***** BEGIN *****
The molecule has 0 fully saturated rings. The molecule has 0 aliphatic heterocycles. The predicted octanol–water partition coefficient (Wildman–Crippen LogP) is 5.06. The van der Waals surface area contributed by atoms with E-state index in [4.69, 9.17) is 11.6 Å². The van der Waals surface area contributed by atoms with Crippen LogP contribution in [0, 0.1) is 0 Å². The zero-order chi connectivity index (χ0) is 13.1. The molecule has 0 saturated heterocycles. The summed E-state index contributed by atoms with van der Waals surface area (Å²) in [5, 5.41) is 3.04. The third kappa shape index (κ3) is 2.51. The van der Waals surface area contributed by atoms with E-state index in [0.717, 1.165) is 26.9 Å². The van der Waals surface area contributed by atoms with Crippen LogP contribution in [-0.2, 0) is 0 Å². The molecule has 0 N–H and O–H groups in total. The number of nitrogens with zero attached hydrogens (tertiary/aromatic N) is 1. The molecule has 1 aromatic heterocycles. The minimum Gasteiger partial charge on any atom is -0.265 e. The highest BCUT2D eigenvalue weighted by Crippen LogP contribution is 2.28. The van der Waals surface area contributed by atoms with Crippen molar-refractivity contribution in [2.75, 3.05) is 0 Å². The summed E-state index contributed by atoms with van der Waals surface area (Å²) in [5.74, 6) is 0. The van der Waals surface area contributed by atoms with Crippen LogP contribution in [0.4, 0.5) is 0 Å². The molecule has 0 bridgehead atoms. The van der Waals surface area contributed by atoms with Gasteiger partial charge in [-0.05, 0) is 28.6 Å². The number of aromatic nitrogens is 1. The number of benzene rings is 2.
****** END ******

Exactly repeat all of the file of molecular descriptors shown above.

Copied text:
The molecule has 0 fully saturated rings. The molecule has 0 aliphatic heterocycles. The predicted octanol–water partition coefficient (Wildman–Crippen LogP) is 5.06. The van der Waals surface area contributed by atoms with E-state index in [4.69, 9.17) is 11.6 Å². The van der Waals surface area contributed by atoms with Crippen LogP contribution in [0, 0.1) is 0 Å². The zero-order chi connectivity index (χ0) is 13.1. The molecule has 0 saturated heterocycles. The summed E-state index contributed by atoms with van der Waals surface area (Å²) in [5, 5.41) is 3.04. The third kappa shape index (κ3) is 2.51. The van der Waals surface area contributed by atoms with E-state index in [0.717, 1.165) is 26.9 Å². The van der Waals surface area contributed by atoms with Crippen LogP contribution in [-0.2, 0) is 0 Å². The molecule has 0 N–H and O–H groups in total. The number of nitrogens with zero attached hydrogens (tertiary/aromatic N) is 1. The molecule has 1 aromatic heterocycles. The minimum Gasteiger partial charge on any atom is -0.265 e. The highest BCUT2D eigenvalue weighted by Crippen LogP contribution is 2.28. The van der Waals surface area contributed by atoms with Crippen molar-refractivity contribution in [2.75, 3.05) is 0 Å². The summed E-state index contributed by atoms with van der Waals surface area (Å²) in [5.74, 6) is 0. The van der Waals surface area contributed by atoms with Crippen LogP contribution in [0.4, 0.5) is 0 Å². The molecule has 0 bridgehead atoms. The van der Waals surface area contributed by atoms with Gasteiger partial charge in [-0.05, 0) is 28.6 Å². The number of aromatic nitrogens is 1. The number of benzene rings is 2.